Figure 4
 
Examples of longitudinal changes in choroidal thickness (ChT) and axial length for two subjects, illustrating the close relationship between the changes in choroidal thickness (red line) and axial length (blue line) in the study. Subject 079 (top) was a nonmyopic male at baseline and exhibited minimal axial elongation and small magnitude choroidal thickening in the first 6 months of the study, and then exhibited marked axial elongation and the development of myopia along with choroidal thinning in the second half of the study. Subject 090 (bottom) is a myopic female who exhibited substantial axial elongation and a small degree of choroidal thinning over the first 12 months of the study, and then showed a slowing of axial elongation and a choroidal thickening in the final 6 months of the study (Supplementary Movie S1 illustrates the changes in the horizontal OCT scan choroidal images at each of the study visits).
Longitudinal Changes in Parafoveal Choroidal Thickness
Figure 5 illustrates the average parafoveal choroidal thickness at the baseline visit, and the mean changes in parafoveal choroidal thickness over the 18 months of the study for the 90 children with complete parafoveal data from all four study visits. A significant increase in parafoveal choroidal thickness was found over time (P < 0.001; β = 8 μm/y; 95% CI: 5–11 μm/y). Significant variations in the mean choroidal thickness were found across the parafoveal zones (with the mean thickness being greatest in the central foveal zone compared with the inner and outer macula zones) and locations (with the choroid being thickest in the superior and temporal locations and thinnest in the nasal and inferior locations; both P < 0.001). Although there was a trend for the central foveal (13 ± 22 μm mean change in 18 months) and inner macula (13 ± 21 μm) zones to exhibit larger increases over time than the outer macula zone (mean increase 11 ± 18 μm), and for the superior location (mean increase of 14 ± 21 μm) to exhibit the largest and the temporal location (11 ± 22 μm) the smallest change over time, there was no parafoveal zone by time, or location by time interactions (P > 0.05), indicating that the changes in choroidal thickness across the various parafoveal regions were similar over time.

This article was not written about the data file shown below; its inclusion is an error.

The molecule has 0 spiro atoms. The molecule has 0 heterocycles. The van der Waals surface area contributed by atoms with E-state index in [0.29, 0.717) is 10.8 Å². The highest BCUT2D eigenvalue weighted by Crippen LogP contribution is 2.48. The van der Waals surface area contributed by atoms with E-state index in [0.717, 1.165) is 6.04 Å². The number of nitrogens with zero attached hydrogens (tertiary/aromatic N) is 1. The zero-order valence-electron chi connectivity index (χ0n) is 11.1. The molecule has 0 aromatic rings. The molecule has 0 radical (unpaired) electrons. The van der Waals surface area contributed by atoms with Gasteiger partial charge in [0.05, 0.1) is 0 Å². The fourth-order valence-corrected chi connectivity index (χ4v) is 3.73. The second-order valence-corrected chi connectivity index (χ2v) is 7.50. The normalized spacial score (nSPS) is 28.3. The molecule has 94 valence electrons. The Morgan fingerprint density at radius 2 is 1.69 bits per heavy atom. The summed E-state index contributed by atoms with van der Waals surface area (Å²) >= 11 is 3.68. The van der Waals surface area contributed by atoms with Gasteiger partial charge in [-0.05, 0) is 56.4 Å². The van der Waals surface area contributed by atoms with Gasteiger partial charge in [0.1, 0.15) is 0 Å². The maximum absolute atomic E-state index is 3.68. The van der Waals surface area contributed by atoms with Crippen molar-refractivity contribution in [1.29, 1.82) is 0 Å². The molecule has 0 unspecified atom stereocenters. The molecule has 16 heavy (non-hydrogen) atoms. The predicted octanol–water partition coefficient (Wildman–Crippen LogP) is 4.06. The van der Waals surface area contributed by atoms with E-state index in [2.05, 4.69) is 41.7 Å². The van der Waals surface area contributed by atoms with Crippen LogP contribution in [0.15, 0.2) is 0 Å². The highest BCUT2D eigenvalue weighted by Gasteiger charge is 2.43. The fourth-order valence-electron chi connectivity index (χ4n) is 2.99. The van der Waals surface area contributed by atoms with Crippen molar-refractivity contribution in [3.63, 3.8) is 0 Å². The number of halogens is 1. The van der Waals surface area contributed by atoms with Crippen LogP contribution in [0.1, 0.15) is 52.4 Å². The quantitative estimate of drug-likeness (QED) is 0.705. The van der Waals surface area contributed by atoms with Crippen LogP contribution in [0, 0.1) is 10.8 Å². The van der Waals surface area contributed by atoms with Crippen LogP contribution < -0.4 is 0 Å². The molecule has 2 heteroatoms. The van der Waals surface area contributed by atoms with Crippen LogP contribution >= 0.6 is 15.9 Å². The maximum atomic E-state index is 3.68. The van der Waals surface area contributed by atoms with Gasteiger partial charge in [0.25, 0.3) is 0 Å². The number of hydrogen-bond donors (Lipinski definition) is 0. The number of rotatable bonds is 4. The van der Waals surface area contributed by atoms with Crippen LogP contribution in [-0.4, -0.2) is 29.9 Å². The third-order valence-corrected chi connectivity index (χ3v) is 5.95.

Figure 5
 
Average choroidal thickness (ChT) at the baseline visit across the central 6-mm parafoveal region for all children (left), myopic children (middle), and nonmyopic children (right) with complete parafoveal choroidal thickness data at all visits (a). The average change in choroidal thickness from baseline at each 6-month study visit for each group is also illustrated (positive values indicate a choroidal thickening and negative values indicate a choroidal thinning over time; [b]). T, temporal; N, nasal.
Figure 5
 
Average choroidal thickness (ChT) at the baseline visit across the central 6-mm parafoveal region for all children (left), myopic children (middle), and nonmyopic children (right) with complete parafoveal choroidal thickness data at all visits (a). The average change in choroidal thickness from baseline at each 6-month study visit for each group is also illustrated (positive values indicate a choroidal thickening and negative values indicate a choroidal thinning over time; [b]). T, temporal; N, nasal.
A significant main effect of refractive group (P < 0.001) was also found for the parafoveal choroid, with the myopic children (mean parafoveal choroidal thickness across all zones and locations at baseline 294 ± 72 μm) having significantly thinner parafoveal choroids compared with the nonmyopic children (341 ± 71 μm; Fig. 5a). However, there was no time by refractive group interaction (P = 0.4) indicating that the changes in the parafoveal choroidal thickness over time were not significantly different between the myopic children (mean increase of 10 ± 25 μm in 18 months across all parafoveal regions) and the nonmyopic children (mean increase of 14 ± 16 μm; Fig. 5b). 
Similar to the subfoveal analysis, a significant interaction between axial eye growth and time was also observed for the parafoveal choroidal thickness (P = 0.04), with a greater choroidal thickening over time observed in the children with slow (mean increase of 16 ± 17 μm in 18 months) and medium (mean increase of 14 ± 15 μm) axial eye growth compared with the children exhibiting fast axial eye growth (mean increase 6 ± 25 μm; Fig. 6). There were no significant parafoveal zone (or location) by eye growth by time interactions, indicating that the change in choroidal thickness associated with axial eye growth did not vary significantly in the different regions examined (all P > 0.05). 
Figure 6
 
Average choroidal thickness (ChT) at the baseline visit across the central 6-mm parafoveal region for children exhibiting fast (left), medium (middle), and slow (right axial eye growth with complete parafoveal choroidal thickness data at all visits [a]). The average change in choroidal thickness from baseline at each 6-month study visit for each group is also illustrated (positive values indicate a choroidal thickening and negative values indicate a choroidal thinning over time; [b]).
Figure 6